If you make it to Iquitos be sure to visit ‘The Yellow Rose of Texas’. It is owned by a guy from Texas (of course) and is a bar, restaurant.

  8. martin fano says:

    I wish you well. But I also think you are crazy and that we may never here of you again…..You need to be very careful down in South America…bandits, desease, corruption..you name it. No place for a fair skinned “gringo” I strongly suggest you get all the needed vaccinations before you go. Plus tremember to only drink bottled water, wash everything before you eat it..in bottled water..even the ice will give you the “hirshy squirts” I have lived in Argentina, Uruguay, Colombia and Venezuela…visited brasil. Chile. Plus I speak the language and I would not do what you are doing. I would stay away from Brasil, Colmbia, Ecuador, Peru, and Venzuela. Argentina and Urugauay are the most “European” of the all the S.American countries. Have fun..be safe..and hopefully you will live to tell us your story.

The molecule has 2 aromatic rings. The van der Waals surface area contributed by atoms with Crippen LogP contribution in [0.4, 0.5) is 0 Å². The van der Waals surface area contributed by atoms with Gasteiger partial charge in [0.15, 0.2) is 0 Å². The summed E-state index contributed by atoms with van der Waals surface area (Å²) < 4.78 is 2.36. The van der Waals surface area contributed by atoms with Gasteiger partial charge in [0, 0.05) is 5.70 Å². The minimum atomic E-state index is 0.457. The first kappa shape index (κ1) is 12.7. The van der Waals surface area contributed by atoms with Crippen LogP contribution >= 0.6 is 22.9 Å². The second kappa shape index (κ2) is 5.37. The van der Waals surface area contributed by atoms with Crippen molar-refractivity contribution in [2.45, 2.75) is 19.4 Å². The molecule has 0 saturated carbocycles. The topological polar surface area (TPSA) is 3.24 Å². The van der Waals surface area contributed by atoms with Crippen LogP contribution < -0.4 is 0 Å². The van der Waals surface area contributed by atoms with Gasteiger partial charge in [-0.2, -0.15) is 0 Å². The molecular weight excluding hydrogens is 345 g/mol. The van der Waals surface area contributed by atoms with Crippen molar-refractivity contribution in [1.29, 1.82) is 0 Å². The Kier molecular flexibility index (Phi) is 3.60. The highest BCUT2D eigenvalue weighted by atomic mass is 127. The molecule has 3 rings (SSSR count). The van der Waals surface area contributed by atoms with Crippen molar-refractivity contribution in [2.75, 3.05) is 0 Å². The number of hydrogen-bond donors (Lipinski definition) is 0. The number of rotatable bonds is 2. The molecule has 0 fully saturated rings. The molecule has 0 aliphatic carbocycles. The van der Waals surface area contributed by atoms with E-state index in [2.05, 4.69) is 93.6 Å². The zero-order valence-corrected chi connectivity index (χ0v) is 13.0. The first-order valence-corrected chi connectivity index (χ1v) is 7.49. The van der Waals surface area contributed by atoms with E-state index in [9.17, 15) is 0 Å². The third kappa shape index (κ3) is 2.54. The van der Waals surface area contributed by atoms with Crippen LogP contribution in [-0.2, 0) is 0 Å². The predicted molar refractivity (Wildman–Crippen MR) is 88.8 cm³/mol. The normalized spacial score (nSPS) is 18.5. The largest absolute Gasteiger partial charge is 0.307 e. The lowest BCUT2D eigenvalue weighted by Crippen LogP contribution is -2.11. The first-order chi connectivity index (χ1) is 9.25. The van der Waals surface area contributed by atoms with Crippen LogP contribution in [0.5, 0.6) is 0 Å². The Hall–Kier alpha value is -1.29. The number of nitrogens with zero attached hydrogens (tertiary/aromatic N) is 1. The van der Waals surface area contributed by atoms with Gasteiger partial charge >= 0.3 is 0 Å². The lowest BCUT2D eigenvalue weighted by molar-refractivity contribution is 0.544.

9. Wendy says:

    Hi Darren – how did it go getting a bike once you arrived? My husband and I would like to rent bikes (and possibly a bike trailer too to put our baby in) in Chile or Argentina to bike for a week or two in Chilean Patagonia. We will be in Mendoza for a week visiting friends and would rather not lug our bikes and gear all around for the other parts of our trip. Do you know if we might be able to rent bikes anywhere near the Careterra Austral or Futaleufu for a week or so, one way would be ideal or maybe put them on a bus for the way back up? We are headed down there in November. Thanks for your help!